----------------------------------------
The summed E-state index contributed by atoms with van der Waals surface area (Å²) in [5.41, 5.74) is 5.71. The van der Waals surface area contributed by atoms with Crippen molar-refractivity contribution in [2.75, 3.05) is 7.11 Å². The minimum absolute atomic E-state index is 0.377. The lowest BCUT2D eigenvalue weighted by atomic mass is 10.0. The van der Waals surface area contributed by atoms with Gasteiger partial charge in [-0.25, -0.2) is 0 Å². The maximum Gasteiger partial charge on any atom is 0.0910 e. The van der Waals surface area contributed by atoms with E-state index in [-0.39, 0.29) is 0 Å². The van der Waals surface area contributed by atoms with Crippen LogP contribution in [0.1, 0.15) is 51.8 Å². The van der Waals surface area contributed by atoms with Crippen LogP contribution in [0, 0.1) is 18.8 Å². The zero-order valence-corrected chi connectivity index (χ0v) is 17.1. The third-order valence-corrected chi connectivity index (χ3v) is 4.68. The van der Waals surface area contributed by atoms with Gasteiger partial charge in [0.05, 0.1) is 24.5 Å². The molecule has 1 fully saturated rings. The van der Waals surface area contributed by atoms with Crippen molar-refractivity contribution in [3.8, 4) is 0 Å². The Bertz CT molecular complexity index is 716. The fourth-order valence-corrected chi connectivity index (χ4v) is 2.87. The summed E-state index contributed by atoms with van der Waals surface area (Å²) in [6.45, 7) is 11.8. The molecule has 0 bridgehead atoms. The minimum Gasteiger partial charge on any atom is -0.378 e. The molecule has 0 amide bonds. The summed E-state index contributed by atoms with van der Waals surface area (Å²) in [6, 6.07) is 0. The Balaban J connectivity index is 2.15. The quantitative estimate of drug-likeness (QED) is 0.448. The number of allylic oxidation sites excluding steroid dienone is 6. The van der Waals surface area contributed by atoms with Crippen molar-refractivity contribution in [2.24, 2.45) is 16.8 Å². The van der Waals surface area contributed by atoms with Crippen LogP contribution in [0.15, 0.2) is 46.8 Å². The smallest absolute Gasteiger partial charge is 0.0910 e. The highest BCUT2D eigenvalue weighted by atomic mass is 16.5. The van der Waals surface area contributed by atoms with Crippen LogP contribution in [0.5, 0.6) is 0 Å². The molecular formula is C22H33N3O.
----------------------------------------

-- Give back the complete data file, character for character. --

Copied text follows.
The summed E-state index contributed by atoms with van der Waals surface area (Å²) in [5.41, 5.74) is 5.71. The van der Waals surface area contributed by atoms with Crippen molar-refractivity contribution in [2.75, 3.05) is 7.11 Å². The minimum absolute atomic E-state index is 0.377. The lowest BCUT2D eigenvalue weighted by atomic mass is 10.0. The van der Waals surface area contributed by atoms with Gasteiger partial charge in [-0.25, -0.2) is 0 Å². The maximum Gasteiger partial charge on any atom is 0.0910 e. The van der Waals surface area contributed by atoms with E-state index in [-0.39, 0.29) is 0 Å². The van der Waals surface area contributed by atoms with Crippen LogP contribution in [0.1, 0.15) is 51.8 Å². The van der Waals surface area contributed by atoms with Crippen LogP contribution in [0, 0.1) is 18.8 Å². The zero-order valence-corrected chi connectivity index (χ0v) is 17.1. The third-order valence-corrected chi connectivity index (χ3v) is 4.68. The van der Waals surface area contributed by atoms with Gasteiger partial charge in [0.05, 0.1) is 24.5 Å². The molecule has 1 fully saturated rings. The van der Waals surface area contributed by atoms with Crippen molar-refractivity contribution in [3.8, 4) is 0 Å². The Bertz CT molecular complexity index is 716. The fourth-order valence-corrected chi connectivity index (χ4v) is 2.87. The summed E-state index contributed by atoms with van der Waals surface area (Å²) in [6.45, 7) is 11.8. The molecule has 0 bridgehead atoms. The minimum Gasteiger partial charge on any atom is -0.378 e. The molecule has 0 amide bonds. The summed E-state index contributed by atoms with van der Waals surface area (Å²) in [6, 6.07) is 0. The Balaban J connectivity index is 2.15. The quantitative estimate of drug-likeness (QED) is 0.448. The number of allylic oxidation sites excluding steroid dienone is 6. The van der Waals surface area contributed by atoms with Crippen molar-refractivity contribution in [2.24, 2.45) is 16.8 Å². The van der Waals surface area contributed by atoms with Crippen LogP contribution in [0.15, 0.2) is 46.8 Å². The smallest absolute Gasteiger partial charge is 0.0910 e. The highest BCUT2D eigenvalue weighted by atomic mass is 16.5. The van der Waals surface area contributed by atoms with Crippen LogP contribution in [0.5, 0.6) is 0 Å². The molecular formula is C22H33N3O.